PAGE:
The FDA and EPA have posted advisories for expectant mothers and infants, cautioning them to avoid eating certain fish in high—or in extreme cases, any—quantities. Why the cause for such concern? Mounting scientific evidence has found that the high levels of mercury in fish transfer through the food chain, posing the threat of mercury poisoning to humans with fishy diets. However, one group is at even greater risk from mercury than humans: marine mammals.
Mercury travels up the food chain and stays in the tissue of animals for their entire lives; the older the animal and the higher its position in the food chain, the higher mercury loads it will carry. Marine animals, like the tuna pregnant women are encouraged to avoid, are at particular risk because much of the mercury released into the atmosphere settles in the oceans. Marine mammals’ fish-based diet and their top spot in the food chain put them at extremely high risk for mercury poisoning.
Mercury is emitted into the air from many sources, but the major contributors are the burning of coal, oil, wood, natural gas, medical and municipal wastes and the process of gold mining. Once mercury lands in the ocean, microorganisms convert it into its organic and most toxic form—methylmercury.
Methylmercury stores preferentially in the liver, and it reaches levels in seemingly-healthy marine mammals that could kill a human several times over. Marine mammal cells are more naturally resistant to the effects of mercury than human cells, but another heavy metal, selenium, also plays an important role. Selenium exists in high levels in fish and other marine life, and it acts as a counteragent to mercury. When selenium binds to methylmercury, it renders it inert and harmless.
So, it’s all good, right? Selenium takes care of the mercury and healthy dolphins abound? Sadly, no. The mercury intake outpaces selenium’s ability to bind to it. Mercury causes neurological and immunological impairment, leaving marine mammals lethargic, anorexic, and riddled with diseases their immune systems are too weak to fight off.
Today, less than 50% of wild dolphins examined can be classified as healthy.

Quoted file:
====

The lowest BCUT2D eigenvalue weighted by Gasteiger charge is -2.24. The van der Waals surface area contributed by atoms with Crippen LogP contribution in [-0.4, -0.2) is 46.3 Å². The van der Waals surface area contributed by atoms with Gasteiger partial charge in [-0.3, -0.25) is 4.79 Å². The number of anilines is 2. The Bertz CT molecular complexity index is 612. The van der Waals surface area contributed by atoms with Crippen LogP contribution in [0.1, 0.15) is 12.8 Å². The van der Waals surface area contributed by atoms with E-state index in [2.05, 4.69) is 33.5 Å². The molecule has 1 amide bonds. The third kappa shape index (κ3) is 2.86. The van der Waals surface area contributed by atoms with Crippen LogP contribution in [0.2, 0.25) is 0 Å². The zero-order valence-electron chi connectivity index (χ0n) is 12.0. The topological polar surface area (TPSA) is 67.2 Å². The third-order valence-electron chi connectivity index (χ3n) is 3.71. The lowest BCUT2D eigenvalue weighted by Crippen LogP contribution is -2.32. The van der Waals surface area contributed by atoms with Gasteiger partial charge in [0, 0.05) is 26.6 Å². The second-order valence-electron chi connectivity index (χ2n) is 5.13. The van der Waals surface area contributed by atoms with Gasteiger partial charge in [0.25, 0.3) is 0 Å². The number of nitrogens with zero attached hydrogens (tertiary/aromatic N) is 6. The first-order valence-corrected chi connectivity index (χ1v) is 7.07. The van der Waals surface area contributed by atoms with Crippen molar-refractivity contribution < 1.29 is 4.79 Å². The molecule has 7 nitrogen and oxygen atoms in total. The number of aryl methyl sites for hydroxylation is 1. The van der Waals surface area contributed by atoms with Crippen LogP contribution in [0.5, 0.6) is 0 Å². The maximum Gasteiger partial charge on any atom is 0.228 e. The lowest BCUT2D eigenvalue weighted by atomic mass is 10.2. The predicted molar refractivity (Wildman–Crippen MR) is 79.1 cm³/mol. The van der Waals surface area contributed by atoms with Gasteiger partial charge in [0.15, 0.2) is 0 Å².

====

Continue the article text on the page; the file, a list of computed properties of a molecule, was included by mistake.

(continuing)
Two studies conducted in Indian River Lagoon in Florida and Charleston, South Carolina found that bottlenose dolphins in the Indian River Lagoon population have among the highest mercury loads in the world, a staggering five times higher than in the neighboring Charleston population. Mercury contamination is of great concern for marine mammals across the world, but scientists have also come to understand marine mammals’ mercury loads as an indicator of human health. After all, we eat the same fish they do.
A study of 135 coastal residents in Florida found over half of the participants had mercury concentrations exceeding the exposure guidelines established by the EPA. The main channel through which mercury reaches humans is through seafood consumption, so coastal residents are at particular risk. Fortunately, we have many sources of information to use in protecting ourselves from mercury exposure, including wallet cards with reminders of which fish contain the lowest mercury levels.
Marine mammals, however, have no option to cut back on their tuna intake, nor is there currently any way to treat or prevent mercury poisoning in marine mammals. Scientists believe the cause of these heavy loads is the increased burning of mercury-containing materials releasing more mercury into the air. While the sources and effects of mercury are well understood, a solution for marine mammals remains elusive.
This piece is part of the Ecotoxicology series.
For sources used in this blog and additional resources on this topic, please see the Resources page.
Featured image: infographic from fix.com, created by NRDC, Huffington Post, Heart.org, and Seafood.edf.org